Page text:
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avatar Mike

So if you are only taking classes for 6 weeks, then I assume that you are spending about 8 hours in class/week/course to get to the equivalent of a 15 week course?

Also, whereas a traditional MBA takes about 16 months in class time, I assume that since you are only taking 1 class at a time at 6 weeks per class (plus a one week break between classes), that will would take you about 35 months to obtain the degree?

Plus, I assume that as with any MBA program, you spend at LEAST 2-3 times the amount of time working outside of class as you do sitting in a lecture. So then I can safely assume that you are spending around 20 hours/week working toward this degree. Additionally, since you are doing this all over computers, I imagine that there is a very signiificant degree of difficulty added to your work over being able to meet face-to-face with classmates. I’m sure that adds at least a couple of hours each week.

So if you are going to state all the benefits of your ‘MBA’, why not mention that if you are going to call it an ‘MBA’ you are probably spending about 22 hours a week over about 3 years…on top of a regular job?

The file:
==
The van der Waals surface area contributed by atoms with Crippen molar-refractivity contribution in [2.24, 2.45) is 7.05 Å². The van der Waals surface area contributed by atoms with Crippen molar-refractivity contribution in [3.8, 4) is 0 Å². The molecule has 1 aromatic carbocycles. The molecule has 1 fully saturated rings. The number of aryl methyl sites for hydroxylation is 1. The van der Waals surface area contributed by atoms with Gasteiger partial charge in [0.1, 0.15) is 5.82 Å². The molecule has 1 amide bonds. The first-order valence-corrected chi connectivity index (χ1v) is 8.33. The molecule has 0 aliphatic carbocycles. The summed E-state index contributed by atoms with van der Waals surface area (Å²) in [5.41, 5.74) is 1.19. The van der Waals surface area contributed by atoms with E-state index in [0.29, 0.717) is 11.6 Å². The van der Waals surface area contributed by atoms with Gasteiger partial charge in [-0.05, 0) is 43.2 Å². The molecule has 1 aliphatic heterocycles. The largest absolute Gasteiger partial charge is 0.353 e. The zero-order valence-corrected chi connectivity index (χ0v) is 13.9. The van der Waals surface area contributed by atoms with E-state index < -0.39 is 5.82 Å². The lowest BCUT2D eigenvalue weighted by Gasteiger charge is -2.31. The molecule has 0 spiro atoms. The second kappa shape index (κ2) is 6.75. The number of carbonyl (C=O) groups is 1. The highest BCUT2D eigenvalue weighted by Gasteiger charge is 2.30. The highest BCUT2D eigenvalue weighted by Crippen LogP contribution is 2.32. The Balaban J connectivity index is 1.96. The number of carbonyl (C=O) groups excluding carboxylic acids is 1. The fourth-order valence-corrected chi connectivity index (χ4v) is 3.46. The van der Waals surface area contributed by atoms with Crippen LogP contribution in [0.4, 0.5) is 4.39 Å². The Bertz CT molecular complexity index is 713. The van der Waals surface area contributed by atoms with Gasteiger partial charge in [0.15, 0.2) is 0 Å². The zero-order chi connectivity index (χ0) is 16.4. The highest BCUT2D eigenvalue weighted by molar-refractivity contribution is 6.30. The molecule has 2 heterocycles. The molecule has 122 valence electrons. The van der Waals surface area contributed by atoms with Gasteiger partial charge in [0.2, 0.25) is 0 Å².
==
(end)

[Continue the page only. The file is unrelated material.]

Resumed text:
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avatar N Kuhn

Mike,

I’ve never attended college level classes other than at UOP so I have no real means of comparison but it seems to me attending UOP is like having a bucket of water thrown on you when you’re trying to take a deep drink. You end up drinking a little but mostly you just get wet. The five week course structure is great for exposing you to all the concepts but not so good for drinking in all the details.

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avatar Luke Landes ♦127,485 (Platinum)

There are some trade-offs. Instead of listening to a two-hour lecture, as you might in a classroom based course, you read a lecture, supplemental materials, cases, and a general text. The two-hour lecture can be read in less than two hours. It’s the discussions with your classmates and teammates that take longer through the Internet than they would face-to-face.

I would say 20 hours per week is accurate for the courses that I needed such time. There were times I spent less than that, but I didn’t get as much out of those classes because of it.

I opted to eliminate the week in between classes for the last year or so of the degree to finish quicker… but I was constantly doing school work (when not at my day job) during that time.

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avatar Elio

Hi Flexo,

That’s great that you decided to share your experience with others.
I have just started my online MBA with UOP and was looking for reviews about this program.
What’s the realistical timeframe for it in order to complete?

Regards
Elio

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avatar Deen Sule

Great information, my mentor recommended UoP online MBA. Just ran into your blog which has awesome tips for a prospective entrant.